I’ve never paid much attention to London rapper Plan B, aka Ben Drew. He was that rapper/soul singer in a sharp suit, who I vaguely remember performing on the Brit Awards last year. Then Dorian Lynskey wrote this blog post for the Guardian, describing Plan B’s latest Shostakovich-sampling single, “Ill Manors,” as the greatest British protest song to hit the mainstream in years. I would tend to agree with Lynskey. Whether you’re a fan of Plan B’s music or not, and whether you see the “Ill Manors” music video as glorifying last summer’s riots or not, this single is the first real attempt in the realm of popular music to articulate the self-fulfilling pathology of this particular manifestation of class unrest. Question his intentions or method all you like, but at least you’re bothering to question the underlying issue at the same time.
Literally a week after I returned from London last summer, large parts of it were burning, and shops were being looted. Not being a Londoner or having lived there for any considerable amount of time, I didn’t know how to react to the ongoing news footage of the riots. As they spread to other cities around the country and as David Cameron made more speeches about coming down as heavily as possible on the perpetrators, I couldn’t help choking on the hypocrisy. No matter how ambiguous I feel towards the rioters and their seemingly futile actions, I can see that they were used as scapegoats by the government: “Look at how disgustingly materialistic these young poor people are…they rioted for nothing of value, just trainers and electronics. Thank goodness they lived up to violent stereotypes. We can’t imprison bankers, so we’ll make sure we punish the poor to make ourselves feel better, and we’ll feel even more in control in an otherwise uncontrollable situation if we become the noble brandishers of brooms.”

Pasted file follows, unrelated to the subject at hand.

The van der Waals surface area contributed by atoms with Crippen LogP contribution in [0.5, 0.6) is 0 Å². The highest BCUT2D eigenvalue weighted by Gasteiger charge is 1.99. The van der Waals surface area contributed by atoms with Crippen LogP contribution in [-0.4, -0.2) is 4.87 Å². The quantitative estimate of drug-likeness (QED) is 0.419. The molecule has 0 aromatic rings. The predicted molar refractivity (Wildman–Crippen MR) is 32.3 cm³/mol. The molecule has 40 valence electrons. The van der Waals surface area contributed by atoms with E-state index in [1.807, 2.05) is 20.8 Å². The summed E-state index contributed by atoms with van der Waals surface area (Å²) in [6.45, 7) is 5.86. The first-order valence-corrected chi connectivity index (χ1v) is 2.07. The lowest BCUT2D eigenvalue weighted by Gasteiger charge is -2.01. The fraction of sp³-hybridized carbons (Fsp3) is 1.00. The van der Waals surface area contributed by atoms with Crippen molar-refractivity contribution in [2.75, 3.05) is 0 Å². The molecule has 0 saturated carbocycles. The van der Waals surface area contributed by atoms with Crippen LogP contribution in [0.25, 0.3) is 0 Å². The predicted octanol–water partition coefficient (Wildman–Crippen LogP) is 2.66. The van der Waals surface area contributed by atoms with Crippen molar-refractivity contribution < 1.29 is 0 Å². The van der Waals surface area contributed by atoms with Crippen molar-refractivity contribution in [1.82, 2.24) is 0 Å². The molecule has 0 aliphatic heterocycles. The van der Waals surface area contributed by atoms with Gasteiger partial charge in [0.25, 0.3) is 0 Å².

Granted, these seemingly sudden metropolitan revolts are complex and the result of many converging causes, but Owen Hatherley and China Miéville give me, at the very least, a different lens through which I can perceive them. Hatherley, as a socialist and an architectural critic, contends that these riots were inevitable due to the structure of London itself. He highlights the failure of “urban regeneration” and the parallel worlds created by this type of urban planning in which the powerful and powerless live cheek by jowl, the latter rendered invisible to the former. In many ways, Miéville, a writer of urban fantasy, has pointed to a similar unspoken dynamic in his 2009 novel The City & the City, and in this latest essay, “London’s Overthrow,” he traces the faultline of dissent and tension snaking through the English capital, an economic Molotov cocktail that is only exacerbated by the preparation for and arrival of the Olympics. He brings in strikes, council housing, grime music, and diaspora along the way, a chain of meditations on London’s undercurrent of chaos. It may be a bit of a stretch, but I would argue that the recent British television series Misfits expresses the anxieties felt about the young and poor, and in turn, mocks their demonization. In a satirical representation of middle class fear, superpowers are conferred upon the otherwise powerless ASBO bugbears; they then go on to commit ever more graphic, blackly comic acts of violence and chase each other through perpetually grey cityscapes dominated by Brutalist council housing and grim alleys. To push this hypothesis even further, I can hear the sonic similarity between the dystopian drone and harangue of Public Image Ltd.’s “Careering” and The Rapture’s “Echoes,” the theme song for Misfits. The English riots of last August and the ceaseless tensions around economic disparity in the UK are, of course, not the only indication of the enduring recession. They are the surface damage on a diseased ideology.